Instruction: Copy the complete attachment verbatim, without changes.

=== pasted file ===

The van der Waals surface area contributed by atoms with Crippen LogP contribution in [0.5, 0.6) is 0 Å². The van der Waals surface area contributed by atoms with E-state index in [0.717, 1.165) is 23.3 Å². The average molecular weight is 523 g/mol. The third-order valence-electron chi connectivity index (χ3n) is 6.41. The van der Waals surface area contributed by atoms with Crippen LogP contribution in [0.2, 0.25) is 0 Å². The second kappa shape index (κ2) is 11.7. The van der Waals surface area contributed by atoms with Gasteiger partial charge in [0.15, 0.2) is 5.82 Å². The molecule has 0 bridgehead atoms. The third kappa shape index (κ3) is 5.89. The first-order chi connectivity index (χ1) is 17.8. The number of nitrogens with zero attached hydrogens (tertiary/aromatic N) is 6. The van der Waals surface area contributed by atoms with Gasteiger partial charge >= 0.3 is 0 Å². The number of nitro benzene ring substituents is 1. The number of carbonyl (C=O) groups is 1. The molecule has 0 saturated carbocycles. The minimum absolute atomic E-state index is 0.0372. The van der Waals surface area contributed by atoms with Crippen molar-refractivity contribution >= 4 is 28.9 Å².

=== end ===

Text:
The van der Waals surface area contributed by atoms with Crippen LogP contribution in [0.5, 0.6) is 0 Å². The van der Waals surface area contributed by atoms with E-state index in [0.717, 1.165) is 23.3 Å². The average molecular weight is 523 g/mol. The third-order valence-electron chi connectivity index (χ3n) is 6.41. The van der Waals surface area contributed by atoms with Crippen LogP contribution in [0.2, 0.25) is 0 Å². The second kappa shape index (κ2) is 11.7. The van der Waals surface area contributed by atoms with Gasteiger partial charge in [0.15, 0.2) is 5.82 Å². The molecule has 0 bridgehead atoms. The third kappa shape index (κ3) is 5.89. The first-order chi connectivity index (χ1) is 17.8. The number of nitrogens with zero attached hydrogens (tertiary/aromatic N) is 6. The van der Waals surface area contributed by atoms with Gasteiger partial charge >= 0.3 is 0 Å². The number of nitro benzene ring substituents is 1. The number of carbonyl (C=O) groups is 1. The molecule has 0 saturated carbocycles. The minimum absolute atomic E-state index is 0.0372. The van der Waals surface area contributed by atoms with Crippen molar-refractivity contribution >= 4 is 28.9 Å².